To achieve quantum supremacy, machines will likely need to be fitted with anywhere from 75 to 150 physical qubits, as the computational power grows exponentially with the addition of each individual qubit. While it is possible that researchers may develop a machine that is able to demonstrate quantum supremacy, developing a quantum machine that can actually address real-world, enterprise-grade problems will likely require qubit counts of more than 600 to address basic problems, and qubit counts in the thousands likely will be required to handle complex problems.
But it is not just technical challenges that are confronting the QC market. Relatively speaking, there are few quantum physicists who truly understand how to write quantum algorithms that will be useful to enterprises, and many of the top minds have already been recruited to work for the largest vendors and enterprises.
Further, quantum algorithms can be run on quantum simulators, but these simulators are only effective at mimicking quantum machines with about 50 qubits. Complex, real-world work (such as developing composite material simulations, chemistry simulations, or large-scale optimization tasks) simply cannot be simulated, and must be conducted on an actual quantum machine with hundreds or thousands of qubits (which does not exist). That is why it is extremely challenging for companies to devise future quantum algorithms that will actually yield meaningful results.
A key issue not often discussed is the specter of potential regulatory activity. While quantum computers are essentially a catalyst—specific algorithms must be written to solve specific problems—there is always the likelihood that privacy and data-protection advocates will want to ensure that specific policies and procedures are in place that extend to data that is used in quantum calculations or systems.
Further, because quantum computers will have the capability to ingest and analyze a wide variety of public and private data points very quickly, there is the distinct possibility that data that may not be tracked or used today could get swept up in a quantum-enabled system. Because of the exponential increase in speed and capacity to handle massive amounts of data, QC-enhanced systems are likely to attract additional scrutiny from privacy experts.
Quantum Computing Market Structure
The enterprise quantum computing market is largely focused on research and development (R&D) and identifying which use cases may be suitable for quantum computers. Vendors providing professional services, quantum algorithm development expertise and integration services are dominating the commercial activity in the market and are likely to continue to do so over the next several years.
As of mid-2018, there are quantum computers that are being used by enterprises, though largely these machines are focused on theoretical, rather than practical applications. The vendors developing quantum computers have a few primary goals, which include increasing the compute power of quantum machines by increasing the number of qubits in use; reducing noise (interference) and error rates to create a machine that can be used to address problems with more accuracy and reliability; developing an ecosystem of tools and platforms to allow enterprises to harness the power of quantum computers in the near term; and creating industry, use-case and process-specific quantum algorithms that can be patented and distributed, thereby creating a viable business model for QC applications.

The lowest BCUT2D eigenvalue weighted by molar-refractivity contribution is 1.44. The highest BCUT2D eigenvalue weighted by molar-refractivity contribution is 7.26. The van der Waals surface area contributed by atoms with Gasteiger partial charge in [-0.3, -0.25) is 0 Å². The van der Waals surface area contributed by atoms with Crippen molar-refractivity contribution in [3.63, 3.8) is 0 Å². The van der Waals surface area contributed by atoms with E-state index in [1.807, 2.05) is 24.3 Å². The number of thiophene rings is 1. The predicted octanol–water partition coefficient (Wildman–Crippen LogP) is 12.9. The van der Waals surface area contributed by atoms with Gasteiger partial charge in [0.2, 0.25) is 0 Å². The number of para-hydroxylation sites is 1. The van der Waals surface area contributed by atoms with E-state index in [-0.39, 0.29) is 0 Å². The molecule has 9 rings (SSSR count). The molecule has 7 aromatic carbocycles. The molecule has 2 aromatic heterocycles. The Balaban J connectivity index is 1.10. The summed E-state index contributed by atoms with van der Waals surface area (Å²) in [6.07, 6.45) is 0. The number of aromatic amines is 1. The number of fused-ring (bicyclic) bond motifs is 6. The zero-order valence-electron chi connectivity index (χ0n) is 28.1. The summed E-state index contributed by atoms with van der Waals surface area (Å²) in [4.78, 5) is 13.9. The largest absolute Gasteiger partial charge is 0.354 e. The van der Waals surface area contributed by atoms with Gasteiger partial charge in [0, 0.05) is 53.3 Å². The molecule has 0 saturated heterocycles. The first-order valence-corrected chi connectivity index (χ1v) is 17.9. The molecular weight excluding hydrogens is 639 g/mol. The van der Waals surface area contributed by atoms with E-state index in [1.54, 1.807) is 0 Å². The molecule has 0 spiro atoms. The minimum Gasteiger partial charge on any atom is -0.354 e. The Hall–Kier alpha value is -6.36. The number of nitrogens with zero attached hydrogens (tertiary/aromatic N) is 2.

Tractica projects that over the next several years, it is likely that quantum computers and classical computers will be used in tandem to solve problems. Much of the utilization of quantum computers in the enterprise will be as an accelerator to handle the “hard” problems, with a classical computer used on both the front end to program and control the quantum machine and on the back end to compile and integrate results with existing computing systems.
The QC market is expected to grow strongly over the next 8 years, with the bulk of revenue coming from the regions of North America, Europe and Asia Pacific. These regions are home to the vendors that are developing the hardware, software and services required to fill out the QC ecosystem, as well as the large enterprises that are trying to find suitable use cases where QC will be beneficial. Underlying these two segments of the market are the academic and other research institutes, which are sources of both expertise and future workers to the commercial companies operating in the market.
Tractica projects that total QC market revenue will reach $2.2 billion annually by 2025, up from $39.2 million in 2017. North America will lead the world with $718.3 million in revenue by 2025 but will be followed closely by Europe ($695.8 million) and Asia Pacific ($650.9 million).
Not surprisingly, Latin America and the Middle East & Africa will each post 2025 revenue figures below $115 million in 2025. However, each region is projected to grow strongly throughout the forecast period, posting 2017 to 2025 compound annual growth rates (CAGRs) of more than 62%.
From an industry perspective, Tractica projects that a relatively small number of industries will be actively spending and generating revenue from QC within the forecast period. Generally speaking, the industries that will be investing in quantum technology will feature problems that dovetail nicely with the types of solutions that quantum computers can provide, largely focused around optimization, simulation, design and chemistry); and will have use cases that generate significant revenue streams to support the initial and running costs of using quantum technology.
Tractica projects that there will be 15 industry groups that will generate at least $80 million in cumulative revenue related to QC between 2017 and 2025. Five of these industries—life sciences ($718.3 million); aerospace ($647.9 million); oil, gas and mining ($627.3 million); agriculture ($617.6 million); and automotive ($616.5 million)—will dominate the forecast period.
At present, there is very little actual product that can be purchased, and even by the end of the forecast period, it is highly unlikely that most Fortune 500 companies will be lining up to purchase a quantum computer. As such, much of the revenue in the market will be generated by services, including general consulting services that are provided by vendors, professional services firms and third-party industry consultants. Cloud-based access to quantum computers, which Tractica believes will be the dominant way that enterprises will use quantum machines in the near term, will also contribute to services revenue.
The market for QC is clearly on the upswing. However, many of the actual applications and use cases mentioned in this report are likely to be deployed in a test phase; there is simply too much noise and instability inherent in the quantum computers of today (and during the next five years) to rely on them for actual work.
However, the industries and use cases mentioned in this report, along with revenue forecasts, should provide directional insight as to where enterprises believe there may be benefits down the road. While QC may be in its infancy now, a decade will elapse very quickly, and no enterprise or vendor will want to be caught without having a clear map to guide them.
View details about the full Tractica report.